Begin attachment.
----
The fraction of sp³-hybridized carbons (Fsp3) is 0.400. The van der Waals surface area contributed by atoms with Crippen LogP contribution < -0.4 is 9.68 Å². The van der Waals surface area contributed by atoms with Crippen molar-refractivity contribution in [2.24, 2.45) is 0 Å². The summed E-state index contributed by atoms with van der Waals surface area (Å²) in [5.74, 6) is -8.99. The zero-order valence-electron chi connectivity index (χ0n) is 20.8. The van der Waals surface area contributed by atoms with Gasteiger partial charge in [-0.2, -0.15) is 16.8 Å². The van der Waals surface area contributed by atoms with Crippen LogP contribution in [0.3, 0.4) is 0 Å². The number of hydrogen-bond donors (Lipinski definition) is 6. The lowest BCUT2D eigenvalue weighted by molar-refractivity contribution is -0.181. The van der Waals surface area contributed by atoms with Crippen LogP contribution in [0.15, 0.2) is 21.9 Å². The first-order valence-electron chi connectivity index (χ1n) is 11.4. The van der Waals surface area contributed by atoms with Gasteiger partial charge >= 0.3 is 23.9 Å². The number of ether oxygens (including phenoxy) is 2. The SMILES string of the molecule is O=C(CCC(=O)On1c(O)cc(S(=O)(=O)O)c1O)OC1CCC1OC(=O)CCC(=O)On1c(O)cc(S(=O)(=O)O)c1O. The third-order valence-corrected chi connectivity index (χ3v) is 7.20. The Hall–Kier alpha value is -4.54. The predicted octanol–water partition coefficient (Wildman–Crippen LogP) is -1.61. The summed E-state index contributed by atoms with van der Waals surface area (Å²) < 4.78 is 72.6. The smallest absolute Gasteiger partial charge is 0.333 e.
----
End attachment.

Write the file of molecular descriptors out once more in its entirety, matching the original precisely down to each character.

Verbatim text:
The fraction of sp³-hybridized carbons (Fsp3) is 0.400. The van der Waals surface area contributed by atoms with Crippen LogP contribution < -0.4 is 9.68 Å². The van der Waals surface area contributed by atoms with Crippen molar-refractivity contribution in [2.24, 2.45) is 0 Å². The summed E-state index contributed by atoms with van der Waals surface area (Å²) in [5.74, 6) is -8.99. The zero-order valence-electron chi connectivity index (χ0n) is 20.8. The van der Waals surface area contributed by atoms with Gasteiger partial charge in [-0.2, -0.15) is 16.8 Å². The van der Waals surface area contributed by atoms with Crippen LogP contribution in [0.3, 0.4) is 0 Å². The number of hydrogen-bond donors (Lipinski definition) is 6. The lowest BCUT2D eigenvalue weighted by molar-refractivity contribution is -0.181. The van der Waals surface area contributed by atoms with Crippen LogP contribution in [0.15, 0.2) is 21.9 Å². The first-order valence-electron chi connectivity index (χ1n) is 11.4. The van der Waals surface area contributed by atoms with Gasteiger partial charge >= 0.3 is 23.9 Å². The number of ether oxygens (including phenoxy) is 2. The SMILES string of the molecule is O=C(CCC(=O)On1c(O)cc(S(=O)(=O)O)c1O)OC1CCC1OC(=O)CCC(=O)On1c(O)cc(S(=O)(=O)O)c1O. The third-order valence-corrected chi connectivity index (χ3v) is 7.20. The Hall–Kier alpha value is -4.54. The predicted octanol–water partition coefficient (Wildman–Crippen LogP) is -1.61. The summed E-state index contributed by atoms with van der Waals surface area (Å²) < 4.78 is 72.6. The smallest absolute Gasteiger partial charge is 0.333 e.